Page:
The Biden administration gave its support for the patent waiver in May and immediately set off a firestorm from Big Pharma. The industry voiced its opinion that the waiver would do nothing to accelerate equitable global access to vaccines unless generic biotech companies were given the trade secrets alongside the patents.

Pharmaceutical companies are fiercely protective of their intellectual property and insist it’s impossible to share the trade secrets in a timely manner because it’s too specialised for most generic biotech companies to copy. But trade secret transfers are not impossible to do, nor do they take an incredible length of time. The UK was able to make the tech transfers and build four new vaccine manufacturing sites by February of this year. 

Another reason the pharma industry and some rich nations are against the waiver is because they say the WTO already provides loopholes for compulsory licences during a medical emergency. Under Article 31bis of the Trips Agreement of the WTO, countries are allowed to export medicines to an already contracted third country. The problem with this export exception is that it’s so difficult to use that it renders the exception ineffective. The first and only time the export exception was ever used was for an order of generic antivirals from Canada to Rwanda, and the procedure was so cumbersome that the company publicly stated it would never attempt the export provision again unless the system was reformed.  A biotech company in Canada has been trying to make use of the Trips provisions to export doses to Bolivia but has been continually stonewalled by Justin Trudeau’s government. 

Even though it’s been more than a year since the patent waiver was first introduced, the WTO is set to continue discussions about its fate next week. While countries wait, they are at the mercy of handouts from Covax, which announced in September it had to slash its goal of administering two billion doses by 30 per cent. Another problem with Covax is that not all the doses that have been donated are useable. On 16 November it was reported that the UK disposed of more than half a million AstraZeneca doses after they passed their expiry date, instead of donating the doses to poorer countries. In September millions of doses donated by the UK and Canada to the African Union were set to expire in a matter of weeks, which would make it nearly impossible to get them from ports and into arms in time.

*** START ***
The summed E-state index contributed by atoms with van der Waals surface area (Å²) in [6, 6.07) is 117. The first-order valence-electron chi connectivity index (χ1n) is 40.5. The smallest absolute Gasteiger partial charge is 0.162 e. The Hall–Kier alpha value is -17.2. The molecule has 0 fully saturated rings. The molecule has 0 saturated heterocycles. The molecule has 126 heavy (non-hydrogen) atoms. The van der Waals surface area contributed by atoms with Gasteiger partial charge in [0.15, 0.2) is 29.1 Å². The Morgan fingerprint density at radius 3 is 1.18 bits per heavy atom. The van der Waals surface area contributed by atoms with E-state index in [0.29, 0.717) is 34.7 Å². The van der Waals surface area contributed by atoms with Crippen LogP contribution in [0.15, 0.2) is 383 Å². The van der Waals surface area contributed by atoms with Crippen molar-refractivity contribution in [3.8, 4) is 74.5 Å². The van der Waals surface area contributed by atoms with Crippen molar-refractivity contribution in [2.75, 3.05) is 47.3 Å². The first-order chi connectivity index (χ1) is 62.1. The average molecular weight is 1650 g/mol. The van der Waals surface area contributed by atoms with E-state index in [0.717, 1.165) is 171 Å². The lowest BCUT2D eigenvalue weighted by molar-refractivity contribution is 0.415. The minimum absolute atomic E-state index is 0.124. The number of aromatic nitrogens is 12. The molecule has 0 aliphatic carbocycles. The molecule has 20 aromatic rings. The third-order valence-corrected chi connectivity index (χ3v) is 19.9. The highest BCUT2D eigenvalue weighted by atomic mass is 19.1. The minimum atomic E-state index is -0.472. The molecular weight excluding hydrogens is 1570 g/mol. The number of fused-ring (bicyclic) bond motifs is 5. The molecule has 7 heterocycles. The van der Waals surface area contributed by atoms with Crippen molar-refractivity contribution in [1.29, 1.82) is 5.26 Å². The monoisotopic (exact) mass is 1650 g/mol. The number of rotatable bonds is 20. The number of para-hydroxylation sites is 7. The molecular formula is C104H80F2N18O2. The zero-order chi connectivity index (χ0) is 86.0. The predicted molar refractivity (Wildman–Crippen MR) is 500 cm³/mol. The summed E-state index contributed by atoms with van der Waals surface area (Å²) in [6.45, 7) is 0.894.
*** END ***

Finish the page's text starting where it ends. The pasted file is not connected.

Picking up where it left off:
There is a circular pattern to covering vaccine inequality during this pandemic. World leaders say they are going to do something to make sure poor countries get their fair share of doses, and Big Pharma promises there are enough doses, including booster shots, to go around. The cycle goes something like this: Promises are made for more donations – targets aren’t met – excuses are given – warnings are issued – new targets are missed – new false promises are given. 

Countries such as India and South Africa are exhausted from all the promises of donations. Unlike Western countries, India and South Africa cannot afford extensive lockdowns. Working from home is not an option, nor is mass testing. Inoculation is the best hope the world has if it’s to prevent a more deadly variant that can evade vaccines. Maybe this new South African variant will be what it takes to break the cycle and make the world pay attention to vaccine inequality. But if the virus’s almost two-year history is anything to go by, vaccine inequality will become as endemic as the virus itself. 

[See also: International coronavirus vaccine tracker: how many people have been vaccinated?]